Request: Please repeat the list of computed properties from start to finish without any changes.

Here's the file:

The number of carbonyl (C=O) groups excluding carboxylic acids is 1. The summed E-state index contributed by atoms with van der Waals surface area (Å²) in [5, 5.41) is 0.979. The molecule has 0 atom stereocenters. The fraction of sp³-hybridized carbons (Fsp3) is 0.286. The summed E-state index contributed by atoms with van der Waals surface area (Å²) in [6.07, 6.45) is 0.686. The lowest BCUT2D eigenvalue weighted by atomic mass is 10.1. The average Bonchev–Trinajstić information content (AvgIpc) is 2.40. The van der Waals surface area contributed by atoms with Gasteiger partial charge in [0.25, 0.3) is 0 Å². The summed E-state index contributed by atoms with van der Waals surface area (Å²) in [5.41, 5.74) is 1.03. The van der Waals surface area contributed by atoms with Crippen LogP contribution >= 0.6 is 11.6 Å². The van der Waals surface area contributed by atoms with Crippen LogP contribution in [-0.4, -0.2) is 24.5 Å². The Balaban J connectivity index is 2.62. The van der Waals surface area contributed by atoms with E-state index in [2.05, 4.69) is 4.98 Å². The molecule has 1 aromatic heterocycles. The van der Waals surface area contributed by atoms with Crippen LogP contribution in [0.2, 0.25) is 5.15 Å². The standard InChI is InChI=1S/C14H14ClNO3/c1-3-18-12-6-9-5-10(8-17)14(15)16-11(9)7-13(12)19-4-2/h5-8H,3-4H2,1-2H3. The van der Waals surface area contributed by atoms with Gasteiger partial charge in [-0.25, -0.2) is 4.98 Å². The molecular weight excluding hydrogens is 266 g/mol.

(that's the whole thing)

The number of carbonyl (C=O) groups excluding carboxylic acids is 1. The summed E-state index contributed by atoms with van der Waals surface area (Å²) in [5, 5.41) is 0.979. The molecule has 0 atom stereocenters. The fraction of sp³-hybridized carbons (Fsp3) is 0.286. The summed E-state index contributed by atoms with van der Waals surface area (Å²) in [6.07, 6.45) is 0.686. The lowest BCUT2D eigenvalue weighted by atomic mass is 10.1. The average Bonchev–Trinajstić information content (AvgIpc) is 2.40. The van der Waals surface area contributed by atoms with Gasteiger partial charge in [0.25, 0.3) is 0 Å². The summed E-state index contributed by atoms with van der Waals surface area (Å²) in [5.41, 5.74) is 1.03. The van der Waals surface area contributed by atoms with Crippen LogP contribution >= 0.6 is 11.6 Å². The van der Waals surface area contributed by atoms with Crippen LogP contribution in [-0.4, -0.2) is 24.5 Å². The Balaban J connectivity index is 2.62. The van der Waals surface area contributed by atoms with E-state index in [2.05, 4.69) is 4.98 Å². The molecule has 1 aromatic heterocycles. The van der Waals surface area contributed by atoms with Crippen LogP contribution in [0.2, 0.25) is 5.15 Å². The standard InChI is InChI=1S/C14H14ClNO3/c1-3-18-12-6-9-5-10(8-17)14(15)16-11(9)7-13(12)19-4-2/h5-8H,3-4H2,1-2H3. The van der Waals surface area contributed by atoms with Gasteiger partial charge in [-0.25, -0.2) is 4.98 Å². The molecular weight excluding hydrogens is 266 g/mol.